I go back to my original and main point, this is only McWilliams’s interpretation we’re relying on here, a dissenting report would have given the two members concerned the right to fully expand on their objections- why were they denied that right? McWilliams then goes on to speculate that possibly one of the problems was over the issue of parading- she then (irrelevantly) tries to argue the case that “parading” requires a “balancing of rights” as opposed to an “inadequacy or absence of rights”. That may be true, but the same criterion hasn’t been applied to other areas they have issued opinion on (e.g. a employee’s non-negotiable, inalienable right recommended in the advice to any employment they so choose surely must be balanced with an employer’s right to choose the most suitable candidate for a position advertised?).
f) But McWilliams isn’t finished with Lady Trimble yet:
For example, Lady Trimble would have a dispute with us on political rights. The Good Friday Agreement spoke to the protection in future of proportional representation in a community as divided as ours. She has a concern that we are enshrining for ever more that particular protection. We say that it falls to the Assembly if it so wishes in the future to lift that protection either from its coalition government or with regard to cross-community votes on contentious issues. If it wishes to remove those in the future, it can do so by cross-party consent in the Assembly and can amend the Bill at some future time.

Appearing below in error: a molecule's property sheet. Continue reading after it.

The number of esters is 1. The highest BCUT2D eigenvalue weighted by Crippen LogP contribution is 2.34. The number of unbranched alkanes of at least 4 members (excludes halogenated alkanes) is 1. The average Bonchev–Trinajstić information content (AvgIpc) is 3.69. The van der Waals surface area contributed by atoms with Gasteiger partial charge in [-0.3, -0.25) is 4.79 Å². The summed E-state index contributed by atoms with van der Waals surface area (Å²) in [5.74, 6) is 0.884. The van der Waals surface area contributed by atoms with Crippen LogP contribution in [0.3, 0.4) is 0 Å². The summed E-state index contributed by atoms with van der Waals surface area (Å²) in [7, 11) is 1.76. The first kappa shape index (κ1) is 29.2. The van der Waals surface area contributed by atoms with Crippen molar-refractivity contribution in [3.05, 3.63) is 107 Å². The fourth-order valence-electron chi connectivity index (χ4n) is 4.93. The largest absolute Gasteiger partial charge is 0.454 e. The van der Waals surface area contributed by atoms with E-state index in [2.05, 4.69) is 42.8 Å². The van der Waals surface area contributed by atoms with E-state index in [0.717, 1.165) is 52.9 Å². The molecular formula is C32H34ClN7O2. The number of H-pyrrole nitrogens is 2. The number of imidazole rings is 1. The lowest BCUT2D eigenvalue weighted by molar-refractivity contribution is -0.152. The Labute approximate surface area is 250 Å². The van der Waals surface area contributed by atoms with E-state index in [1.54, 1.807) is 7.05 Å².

Sidestepping the thorny issue of whether one is able to vote in a Proportional Representation system is actually a “human right” at all, it is presently (I believe) Westminster not Stormont which has the ultimate say over what electoral system is chosen. So, McWilliams and Co, despite their protests that personal politics were (except for the nasty unionists obviously) left at the door, are proposing a transfer of important sovereignty away from the United Kingdom’s parliament. Secondly, why exactly is present legislative protection of the PR system not sufficient?
I’m a bit stretched for time at the minute to do a complete analysis/deconstruction, but anyone who’s interested in the further unraveling of this saga is recommended to read the rest of the link; you’ll get the obligatory Obama referral and this nice little one liner reply to Sinn Fein MP, Pat Doherty:
Doherty: In that context, there is an onus on the Irish Government, as a senior partner in implementing the Good Friday Agreement, to quickly make clear to the Labour Party Government in Westminster that the legislation needs to be enacted immediately because a delay will create mayhem down the road.
Deputy Ruairí Quinn: Perhaps Mr. Doherty should go to Westminster and make that point in person...